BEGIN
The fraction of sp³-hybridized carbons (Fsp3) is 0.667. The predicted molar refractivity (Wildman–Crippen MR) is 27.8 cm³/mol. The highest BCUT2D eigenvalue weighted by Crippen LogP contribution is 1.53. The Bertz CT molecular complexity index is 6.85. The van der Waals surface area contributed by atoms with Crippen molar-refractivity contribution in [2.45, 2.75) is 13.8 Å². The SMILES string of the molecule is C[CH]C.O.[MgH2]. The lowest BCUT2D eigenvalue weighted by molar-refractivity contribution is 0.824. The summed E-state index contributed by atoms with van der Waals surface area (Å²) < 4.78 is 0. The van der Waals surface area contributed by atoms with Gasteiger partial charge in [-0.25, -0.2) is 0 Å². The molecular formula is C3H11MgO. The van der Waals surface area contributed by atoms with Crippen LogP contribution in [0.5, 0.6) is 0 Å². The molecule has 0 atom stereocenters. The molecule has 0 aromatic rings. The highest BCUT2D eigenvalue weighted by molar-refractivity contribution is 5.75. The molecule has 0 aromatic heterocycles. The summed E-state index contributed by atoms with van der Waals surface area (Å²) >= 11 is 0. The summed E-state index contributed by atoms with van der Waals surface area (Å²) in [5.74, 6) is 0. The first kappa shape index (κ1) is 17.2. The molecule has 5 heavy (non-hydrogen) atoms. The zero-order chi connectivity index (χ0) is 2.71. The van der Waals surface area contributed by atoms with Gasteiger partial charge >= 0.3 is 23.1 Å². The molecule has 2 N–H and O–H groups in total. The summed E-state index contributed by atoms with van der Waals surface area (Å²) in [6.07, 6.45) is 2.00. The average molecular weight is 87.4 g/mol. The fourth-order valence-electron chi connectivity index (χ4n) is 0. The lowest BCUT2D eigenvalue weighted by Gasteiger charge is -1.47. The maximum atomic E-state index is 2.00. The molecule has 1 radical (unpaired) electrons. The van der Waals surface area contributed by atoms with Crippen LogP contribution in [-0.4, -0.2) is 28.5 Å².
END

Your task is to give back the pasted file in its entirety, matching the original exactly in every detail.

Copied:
The fraction of sp³-hybridized carbons (Fsp3) is 0.667. The predicted molar refractivity (Wildman–Crippen MR) is 27.8 cm³/mol. The highest BCUT2D eigenvalue weighted by Crippen LogP contribution is 1.53. The Bertz CT molecular complexity index is 6.85. The van der Waals surface area contributed by atoms with Crippen molar-refractivity contribution in [2.45, 2.75) is 13.8 Å². The SMILES string of the molecule is C[CH]C.O.[MgH2]. The lowest BCUT2D eigenvalue weighted by molar-refractivity contribution is 0.824. The summed E-state index contributed by atoms with van der Waals surface area (Å²) < 4.78 is 0. The van der Waals surface area contributed by atoms with Gasteiger partial charge in [-0.25, -0.2) is 0 Å². The molecular formula is C3H11MgO. The van der Waals surface area contributed by atoms with Crippen LogP contribution in [0.5, 0.6) is 0 Å². The molecule has 0 atom stereocenters. The molecule has 0 aromatic rings. The highest BCUT2D eigenvalue weighted by molar-refractivity contribution is 5.75. The molecule has 0 aromatic heterocycles. The summed E-state index contributed by atoms with van der Waals surface area (Å²) >= 11 is 0. The summed E-state index contributed by atoms with van der Waals surface area (Å²) in [5.74, 6) is 0. The first kappa shape index (κ1) is 17.2. The molecule has 5 heavy (non-hydrogen) atoms. The zero-order chi connectivity index (χ0) is 2.71. The van der Waals surface area contributed by atoms with Gasteiger partial charge >= 0.3 is 23.1 Å². The molecule has 2 N–H and O–H groups in total. The summed E-state index contributed by atoms with van der Waals surface area (Å²) in [6.07, 6.45) is 2.00. The average molecular weight is 87.4 g/mol. The fourth-order valence-electron chi connectivity index (χ4n) is 0. The lowest BCUT2D eigenvalue weighted by Gasteiger charge is -1.47. The maximum atomic E-state index is 2.00. The molecule has 1 radical (unpaired) electrons. The van der Waals surface area contributed by atoms with Crippen LogP contribution in [-0.4, -0.2) is 28.5 Å².